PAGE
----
Published March 1, 2013
South Carolina’s 2012 exports totaled nearly $25.3 billion in goods sold to 197 countries around the world, according to data from the U.S. Department of Commerce.
The data show a 2.23% increase over 2011 totals, and a record for the state. In 2012, South Carolina’s export growth ranked the state 17th in the country.
2012 S.C. export rankings among states
“Our state manufactures the things people and industries around the world want to buy, and our growing export numbers show it. Canada, Germany and China remain very important export markets for South Carolina,” said Secretary of Commerce Bobby Hitt. “We look forward to building on our relationships with all our trading partners. Commerce’s export program is one way to do that, by helping South Carolina’s small-and medium-sized businesses enter new export markets.”
South Carolina ranked first among U.S. states in tire exports, holding nearly 30% of the share of U.S.-made exported tires for the second consecutive year. Those figures will soar even higher, as new tire-making capacity comes on line at construction projects for Bridgestone in Aiken and Continental Tire The Americas in Sumter.
Posting a 5.37% increase from 2011, Canada overtook Germany for the top spot as South Carolina’s No. 1 export market in 2012, purchasing nearly $4 billion in products.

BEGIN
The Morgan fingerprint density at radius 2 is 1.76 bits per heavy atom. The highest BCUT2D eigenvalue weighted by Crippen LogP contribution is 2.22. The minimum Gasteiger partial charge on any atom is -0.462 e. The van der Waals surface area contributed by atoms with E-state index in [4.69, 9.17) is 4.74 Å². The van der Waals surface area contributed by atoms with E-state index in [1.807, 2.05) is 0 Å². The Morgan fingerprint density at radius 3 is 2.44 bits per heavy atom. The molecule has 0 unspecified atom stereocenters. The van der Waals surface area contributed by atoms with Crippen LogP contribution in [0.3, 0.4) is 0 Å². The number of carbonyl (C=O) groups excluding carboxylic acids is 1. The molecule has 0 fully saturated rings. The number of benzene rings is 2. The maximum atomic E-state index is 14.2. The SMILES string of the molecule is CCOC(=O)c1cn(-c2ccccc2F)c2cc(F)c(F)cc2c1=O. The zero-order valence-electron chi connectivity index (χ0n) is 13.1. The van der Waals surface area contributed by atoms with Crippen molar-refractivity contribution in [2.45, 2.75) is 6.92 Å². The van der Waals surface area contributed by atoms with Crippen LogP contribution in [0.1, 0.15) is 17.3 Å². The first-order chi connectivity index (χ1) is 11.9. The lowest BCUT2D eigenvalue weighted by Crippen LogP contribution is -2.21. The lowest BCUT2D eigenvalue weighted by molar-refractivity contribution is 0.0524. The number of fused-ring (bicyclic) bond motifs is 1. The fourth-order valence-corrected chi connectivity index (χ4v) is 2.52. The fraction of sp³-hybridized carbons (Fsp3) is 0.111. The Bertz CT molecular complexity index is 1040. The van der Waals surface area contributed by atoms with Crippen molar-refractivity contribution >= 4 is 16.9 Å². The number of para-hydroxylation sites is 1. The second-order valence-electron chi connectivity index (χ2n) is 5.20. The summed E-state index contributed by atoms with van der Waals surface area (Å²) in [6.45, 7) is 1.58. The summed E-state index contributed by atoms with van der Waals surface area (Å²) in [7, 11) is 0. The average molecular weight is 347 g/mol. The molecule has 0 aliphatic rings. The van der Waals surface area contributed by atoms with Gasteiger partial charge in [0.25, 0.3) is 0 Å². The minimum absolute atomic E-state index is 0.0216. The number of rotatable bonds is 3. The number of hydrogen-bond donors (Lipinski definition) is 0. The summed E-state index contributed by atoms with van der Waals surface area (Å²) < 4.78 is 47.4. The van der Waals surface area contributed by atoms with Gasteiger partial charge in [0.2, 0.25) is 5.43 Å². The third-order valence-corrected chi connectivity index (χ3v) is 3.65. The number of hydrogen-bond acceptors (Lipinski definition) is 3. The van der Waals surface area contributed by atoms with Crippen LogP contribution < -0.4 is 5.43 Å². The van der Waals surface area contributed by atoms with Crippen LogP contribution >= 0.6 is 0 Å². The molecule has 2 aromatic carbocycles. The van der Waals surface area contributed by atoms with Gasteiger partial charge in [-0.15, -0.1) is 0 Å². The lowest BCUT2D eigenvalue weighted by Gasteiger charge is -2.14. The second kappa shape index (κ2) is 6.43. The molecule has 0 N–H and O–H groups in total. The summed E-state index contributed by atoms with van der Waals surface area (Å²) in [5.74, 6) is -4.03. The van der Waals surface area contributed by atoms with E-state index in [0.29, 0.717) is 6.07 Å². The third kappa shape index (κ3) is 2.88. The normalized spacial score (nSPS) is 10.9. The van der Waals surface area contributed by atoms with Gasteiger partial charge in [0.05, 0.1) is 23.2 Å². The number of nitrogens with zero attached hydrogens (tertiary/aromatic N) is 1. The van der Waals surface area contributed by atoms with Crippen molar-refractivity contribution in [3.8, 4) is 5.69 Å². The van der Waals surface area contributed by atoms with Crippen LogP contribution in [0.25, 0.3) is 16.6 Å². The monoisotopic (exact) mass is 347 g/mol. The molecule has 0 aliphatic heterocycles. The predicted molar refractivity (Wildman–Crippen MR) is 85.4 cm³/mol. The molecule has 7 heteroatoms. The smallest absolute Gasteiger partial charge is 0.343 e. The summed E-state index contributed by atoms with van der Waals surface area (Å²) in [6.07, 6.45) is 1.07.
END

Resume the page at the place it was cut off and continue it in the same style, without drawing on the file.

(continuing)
Germany was a close second, purchasing more than $3.7 billion in products. China remained at No. 3 in 2012, purchasing more than $3.2 billion. Rounding out the top 10 export markets in 2012 in order of rank were Mexico at No. 4, the United Kingdom, Australia, Japan, Brazil, Saudi Arabia and the United Arab Emirates.
“South Carolina is rich in exports, both finished goods and agricultural products, which tend to be heavier to ship and which require access to deep water facilities like the Port of Charleston,” said Jim Newsome, president and CEO of the S.C. State Ports Authority. “We expect exports from our port to outpace imports in the coming years, and we are making major strides to enhance our port’s infrastructure and deepen Charleston Harbor in order to continue the positive impacts trade brings to our state.”